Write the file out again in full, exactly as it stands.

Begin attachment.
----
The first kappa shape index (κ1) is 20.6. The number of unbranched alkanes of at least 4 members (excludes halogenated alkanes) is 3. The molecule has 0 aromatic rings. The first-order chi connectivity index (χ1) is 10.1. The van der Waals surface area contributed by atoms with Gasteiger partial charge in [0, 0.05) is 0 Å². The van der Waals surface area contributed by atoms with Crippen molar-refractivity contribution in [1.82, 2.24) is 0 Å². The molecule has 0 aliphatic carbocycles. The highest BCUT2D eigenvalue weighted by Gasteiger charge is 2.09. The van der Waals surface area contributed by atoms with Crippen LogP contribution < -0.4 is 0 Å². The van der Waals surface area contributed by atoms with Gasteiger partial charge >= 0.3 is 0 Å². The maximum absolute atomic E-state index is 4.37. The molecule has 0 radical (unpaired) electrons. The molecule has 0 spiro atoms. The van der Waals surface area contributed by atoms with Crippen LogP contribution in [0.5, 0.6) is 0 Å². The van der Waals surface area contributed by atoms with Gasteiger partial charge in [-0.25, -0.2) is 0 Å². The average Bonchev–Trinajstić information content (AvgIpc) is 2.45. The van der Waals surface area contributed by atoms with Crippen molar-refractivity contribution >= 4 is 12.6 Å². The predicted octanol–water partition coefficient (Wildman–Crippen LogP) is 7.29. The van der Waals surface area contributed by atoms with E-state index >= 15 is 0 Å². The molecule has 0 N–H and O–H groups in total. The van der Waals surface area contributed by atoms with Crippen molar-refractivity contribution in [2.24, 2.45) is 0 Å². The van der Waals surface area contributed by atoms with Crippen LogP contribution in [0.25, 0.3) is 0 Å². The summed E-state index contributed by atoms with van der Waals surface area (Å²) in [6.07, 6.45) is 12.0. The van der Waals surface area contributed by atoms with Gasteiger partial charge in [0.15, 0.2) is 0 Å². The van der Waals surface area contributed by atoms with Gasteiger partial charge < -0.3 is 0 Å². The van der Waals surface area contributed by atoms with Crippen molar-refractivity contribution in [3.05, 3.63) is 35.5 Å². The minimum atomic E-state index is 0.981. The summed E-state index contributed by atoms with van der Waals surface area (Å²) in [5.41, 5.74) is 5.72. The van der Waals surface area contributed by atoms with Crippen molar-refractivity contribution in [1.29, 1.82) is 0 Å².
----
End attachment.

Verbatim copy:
The first kappa shape index (κ1) is 20.6. The number of unbranched alkanes of at least 4 members (excludes halogenated alkanes) is 3. The molecule has 0 aromatic rings. The first-order chi connectivity index (χ1) is 10.1. The van der Waals surface area contributed by atoms with Gasteiger partial charge in [0, 0.05) is 0 Å². The van der Waals surface area contributed by atoms with Crippen molar-refractivity contribution in [1.82, 2.24) is 0 Å². The molecule has 0 aliphatic carbocycles. The highest BCUT2D eigenvalue weighted by Gasteiger charge is 2.09. The van der Waals surface area contributed by atoms with Crippen LogP contribution < -0.4 is 0 Å². The van der Waals surface area contributed by atoms with Gasteiger partial charge >= 0.3 is 0 Å². The maximum absolute atomic E-state index is 4.37. The molecule has 0 radical (unpaired) electrons. The molecule has 0 spiro atoms. The van der Waals surface area contributed by atoms with Crippen LogP contribution in [0.5, 0.6) is 0 Å². The van der Waals surface area contributed by atoms with Gasteiger partial charge in [-0.25, -0.2) is 0 Å². The average Bonchev–Trinajstić information content (AvgIpc) is 2.45. The van der Waals surface area contributed by atoms with Crippen molar-refractivity contribution >= 4 is 12.6 Å². The predicted octanol–water partition coefficient (Wildman–Crippen LogP) is 7.29. The van der Waals surface area contributed by atoms with E-state index >= 15 is 0 Å². The molecule has 0 N–H and O–H groups in total. The van der Waals surface area contributed by atoms with Crippen molar-refractivity contribution in [2.24, 2.45) is 0 Å². The van der Waals surface area contributed by atoms with Crippen LogP contribution in [0.25, 0.3) is 0 Å². The summed E-state index contributed by atoms with van der Waals surface area (Å²) in [6.07, 6.45) is 12.0. The van der Waals surface area contributed by atoms with Gasteiger partial charge in [0.15, 0.2) is 0 Å². The van der Waals surface area contributed by atoms with Gasteiger partial charge < -0.3 is 0 Å². The van der Waals surface area contributed by atoms with Crippen molar-refractivity contribution in [3.05, 3.63) is 35.5 Å². The minimum atomic E-state index is 0.981. The summed E-state index contributed by atoms with van der Waals surface area (Å²) in [5.41, 5.74) is 5.72. The van der Waals surface area contributed by atoms with Crippen molar-refractivity contribution in [1.29, 1.82) is 0 Å².